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    Belgium in Brief: Are We Getting Rail Passes?

    Credit: Krzysztof D./CC/Belga

    The announcement that Belgian rail operator SNCB has refused to distribute free ten ride tickets to all Belgians in the immediate future has thrown a spanner in a widely supported plan, as the two sides continue to fight it out. 

    By saying no, the board of directors of the railway company is entirely opposing a decision by the so-called ‘Superkern’ – made up of government ministers and representatives of the ten parties supporting the government.

    The decision to provide the free rail pass to all Belgians was instantly hit with criticism from CEO Sophie Dutordoir, who explained that in corona times, the move endangers the safety and health of passengers and staff. In addition, SNCB expects to lose €100 million in revenue as a result, De Tijd reported on Tuesday. 

    The SNCB Board of Directors thus decided on Monday to officially oppose the decision of the Superkern, according to the details seen by De Tijd. The railway company instead wants to postpone the implementation of such a decision on a large scale to a more favourable period for health.

    The government, however, still wants it to go ahead, but more on that below. 

    Today we recap the latest figures, explain why Belgium destroyed 22 million masks, and show you the impact of a doughnut shop opening in Antwerp. 

    With so much information, and so little time to catch up before it potentially changes again, here are some of the top stories from around the country to get you up to speed.

    Belgium in Brief is a free daily roundup of the top stories to get you through your lunch break conversations. To receive it straight to your inbox every day, sign up below:



    1. Mobility minister insists on free Rail Passes scheme

    François Bellot, federal minister for mobility, has told the national rail authority SNCB the government has no intention of going back on its promise to provide all Belgian residents with a free pass for ten railway trips.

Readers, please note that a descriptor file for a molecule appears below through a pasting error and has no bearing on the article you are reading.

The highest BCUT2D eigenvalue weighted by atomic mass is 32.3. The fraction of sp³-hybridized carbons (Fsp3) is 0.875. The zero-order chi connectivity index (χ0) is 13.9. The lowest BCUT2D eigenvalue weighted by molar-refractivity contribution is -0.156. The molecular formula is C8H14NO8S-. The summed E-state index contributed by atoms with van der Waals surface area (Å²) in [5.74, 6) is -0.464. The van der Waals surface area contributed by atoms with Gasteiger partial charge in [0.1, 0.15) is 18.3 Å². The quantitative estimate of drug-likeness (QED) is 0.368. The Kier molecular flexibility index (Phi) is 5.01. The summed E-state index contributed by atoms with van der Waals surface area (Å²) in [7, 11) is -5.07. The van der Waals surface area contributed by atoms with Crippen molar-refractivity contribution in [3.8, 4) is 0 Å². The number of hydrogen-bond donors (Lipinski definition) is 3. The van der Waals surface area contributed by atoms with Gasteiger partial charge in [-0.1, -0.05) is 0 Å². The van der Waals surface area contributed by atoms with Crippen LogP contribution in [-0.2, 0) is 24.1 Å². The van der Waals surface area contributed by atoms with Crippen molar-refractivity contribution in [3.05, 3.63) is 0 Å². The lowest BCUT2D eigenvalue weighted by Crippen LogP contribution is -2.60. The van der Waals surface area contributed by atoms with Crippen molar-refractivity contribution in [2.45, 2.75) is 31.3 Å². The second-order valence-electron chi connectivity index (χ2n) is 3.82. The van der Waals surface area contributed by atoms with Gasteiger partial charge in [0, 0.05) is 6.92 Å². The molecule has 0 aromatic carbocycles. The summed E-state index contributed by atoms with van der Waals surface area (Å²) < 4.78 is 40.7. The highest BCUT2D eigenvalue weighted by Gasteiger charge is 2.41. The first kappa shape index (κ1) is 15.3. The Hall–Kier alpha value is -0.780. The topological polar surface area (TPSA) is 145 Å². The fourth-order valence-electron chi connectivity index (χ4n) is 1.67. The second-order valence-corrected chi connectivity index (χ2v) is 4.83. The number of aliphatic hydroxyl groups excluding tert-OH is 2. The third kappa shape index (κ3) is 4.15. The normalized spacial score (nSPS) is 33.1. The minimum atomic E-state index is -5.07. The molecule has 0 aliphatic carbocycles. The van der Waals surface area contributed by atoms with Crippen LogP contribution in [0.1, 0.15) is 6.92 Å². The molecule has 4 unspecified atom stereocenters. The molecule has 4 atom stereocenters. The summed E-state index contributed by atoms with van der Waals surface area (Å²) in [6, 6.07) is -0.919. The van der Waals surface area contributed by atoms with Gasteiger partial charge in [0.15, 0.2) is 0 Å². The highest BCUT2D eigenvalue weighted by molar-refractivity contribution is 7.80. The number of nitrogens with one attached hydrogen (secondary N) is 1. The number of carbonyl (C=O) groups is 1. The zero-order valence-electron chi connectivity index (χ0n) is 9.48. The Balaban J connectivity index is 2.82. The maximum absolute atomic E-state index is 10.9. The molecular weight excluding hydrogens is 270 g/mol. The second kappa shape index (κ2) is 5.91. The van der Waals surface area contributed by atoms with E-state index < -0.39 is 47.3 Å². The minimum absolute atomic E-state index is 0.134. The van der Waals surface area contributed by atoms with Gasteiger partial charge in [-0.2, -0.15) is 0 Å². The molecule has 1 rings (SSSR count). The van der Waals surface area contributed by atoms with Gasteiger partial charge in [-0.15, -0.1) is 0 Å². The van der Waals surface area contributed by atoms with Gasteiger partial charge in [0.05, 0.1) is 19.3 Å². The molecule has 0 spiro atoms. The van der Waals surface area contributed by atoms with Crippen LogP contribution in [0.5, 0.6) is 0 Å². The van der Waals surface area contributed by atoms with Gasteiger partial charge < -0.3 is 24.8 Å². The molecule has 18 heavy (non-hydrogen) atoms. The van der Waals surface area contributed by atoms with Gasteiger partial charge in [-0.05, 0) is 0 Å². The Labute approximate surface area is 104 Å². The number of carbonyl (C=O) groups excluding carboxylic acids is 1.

Bellot’s insistence comes after the SNCB complained that it had not been consulted on the measure, agreed on 6 June by the so-called Superkern, made up of government ministers and representatives of other parties.

    The SNCB argued that filling the trains by offering free tickets was not the best idea from a health point of view, and its board instructed CEO Sophie Dutordoir to inform the government that the plan could not be carried out in the form announced. Read More.

    2. Why Belgium destroyed 22 million masks ahead of the crisis

    Since the start of the coronavirus crisis, Belgium has scrambled to find enough face masks for the population, partly because it destroyed a strategic stockpile of millions of masks ahead of the outbreak. How did that happen?

    In November 2018, the army barracks where over 22 million surgical masks were stored had to be emptied, as the terrain became the property of the city of Namur and the Red Cross would set up a refugee centre in its place.

    Since another storage facility had not been found, the cabinet of Federal Health Minister Maggie De Block had given permission to tender for the destruction of the masks.

    The masks had been purchased 12 years prior, out of concern for a bird flu epidemic in Belgium. However, an epidemic did not happen, and the masks turned out the be unnecessary. Read more.

    3. 24 hospital admissions, 57 discharged in Belgium